Bend-La Pine Schools has taken swift and important action to help prevent school shootings in our district. However, it has yet to address the fact that the majority of guns used by children in school shootings come from homes in which guns are not securely stored. Clear and consistent messaging to parents about the importance of locking up firearms is a critical step to preventing a school shooting.
A report by John Woodrow Cox and Steven Rich published in the Wall Street Journal in August 2018 found that in school shootings committed by children since 1999, 80 percent of the guns used were taken from the child's own home or that of a relative or friend. In our country, 4.6 million children are living in homes with unlocked and loaded firearms. Access to firearms by children accounts for two out of three school shootings. These shooters are students coming to school with guns. Not strangers that can potentially be stopped through upgraded and secured school entrances that validate the safety of each visitor who enters a school.
Just as Bend-La Pine Schools protects all students by asking parents to vaccinate their children and keep sick kids home, the district must also communicate to parents the importance of securely storing their firearms.
Keeping kids safe from school shootings is multi-faceted. It involves increasing school security, addressing the mental health needs of students and community members, and preventing students from accessing guns. Bend-La Pine Schools has taken commendable strides in efforts to increase school security and mental health services. However, the District has yet to address students' access to firearms.
To improve school security, the District has promoted local safety resources during summer social media campaigns, increased law enforcement presence in schools and constructed secured lobbies in many of our schools. Through the bond measure passed in 2017, the District has been able to construct entryways in 12 schools. It is projected that all schools will have secure entryways by January 2020 at a total projected cost of $12 million. The entryways are open at the start and end of each school day for students to enter and exit the school freely. During the school day, visitors must go through one entrance where they are verified to enter and buzzed into the school.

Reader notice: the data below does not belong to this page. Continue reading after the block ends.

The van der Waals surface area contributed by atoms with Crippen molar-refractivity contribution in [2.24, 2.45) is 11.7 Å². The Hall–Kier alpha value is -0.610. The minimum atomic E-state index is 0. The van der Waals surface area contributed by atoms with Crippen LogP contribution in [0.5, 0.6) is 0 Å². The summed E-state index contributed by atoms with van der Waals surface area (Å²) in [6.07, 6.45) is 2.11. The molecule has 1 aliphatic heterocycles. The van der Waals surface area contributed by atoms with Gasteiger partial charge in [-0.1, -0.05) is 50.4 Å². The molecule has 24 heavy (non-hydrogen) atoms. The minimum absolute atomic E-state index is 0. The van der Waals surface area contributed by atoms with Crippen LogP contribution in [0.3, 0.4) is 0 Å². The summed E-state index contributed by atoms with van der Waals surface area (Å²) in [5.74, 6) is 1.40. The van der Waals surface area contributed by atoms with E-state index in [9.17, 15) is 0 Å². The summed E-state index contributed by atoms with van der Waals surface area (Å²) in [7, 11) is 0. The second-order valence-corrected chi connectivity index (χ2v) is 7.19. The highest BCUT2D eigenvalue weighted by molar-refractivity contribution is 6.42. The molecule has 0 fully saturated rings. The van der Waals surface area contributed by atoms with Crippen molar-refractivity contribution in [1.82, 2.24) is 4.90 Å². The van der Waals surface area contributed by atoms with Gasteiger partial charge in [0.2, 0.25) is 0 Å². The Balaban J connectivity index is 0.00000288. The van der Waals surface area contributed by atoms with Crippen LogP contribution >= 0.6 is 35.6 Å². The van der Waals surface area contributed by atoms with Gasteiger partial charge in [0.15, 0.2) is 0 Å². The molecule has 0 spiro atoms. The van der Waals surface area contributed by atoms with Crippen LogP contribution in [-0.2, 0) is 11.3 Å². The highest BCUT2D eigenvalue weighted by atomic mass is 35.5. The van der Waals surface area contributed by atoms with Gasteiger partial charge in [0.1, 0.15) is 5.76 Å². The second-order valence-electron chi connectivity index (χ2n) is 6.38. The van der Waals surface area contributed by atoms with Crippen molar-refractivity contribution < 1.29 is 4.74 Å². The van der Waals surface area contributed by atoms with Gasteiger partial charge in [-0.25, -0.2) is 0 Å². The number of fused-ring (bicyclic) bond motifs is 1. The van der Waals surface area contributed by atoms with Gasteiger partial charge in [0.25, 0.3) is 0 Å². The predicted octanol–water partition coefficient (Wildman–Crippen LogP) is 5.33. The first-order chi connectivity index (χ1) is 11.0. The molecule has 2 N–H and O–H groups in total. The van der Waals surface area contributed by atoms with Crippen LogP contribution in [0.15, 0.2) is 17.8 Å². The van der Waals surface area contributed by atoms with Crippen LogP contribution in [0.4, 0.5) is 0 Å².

In order to address mental health services, the District has added three new school therapists and increased staff training to help school personnel identify and address emotional issues that can affect students. A multi-disciplinary Student Threat Assessment Team has been organized to identify, evaluate and address potential threats or troubling behavior by students.
In December 2017, the District launched the First Step resource app which was pushed out to all student iPads in grades 6-12.
The District should be commended on improving school security and access to mental health services for students. However, they have yet to address a crucial element; students' access to guns in homes. One might argue that it's not the school's place to tell parents what to do in their own homes, but when it comes to the safety of all students, the District is obligated to address students' access to firearms.
By actively messaging the importance of securely storing guns and sharing the data supported correlation between easy access to guns in homes and an increased rate of gun deaths, parents can understand the safety risk that unsecured firearms pose for our students. More than 90 percent of school shootings are committed by current students. A clear and frequent messaging campaign directed at parents of Bend-La Pine students is a crucial element that needs to be implemented by our school district in order to prevent a school shooting.
Caroline Skidmore is a board member of the Bend-La Pine Gun Safety Coalition.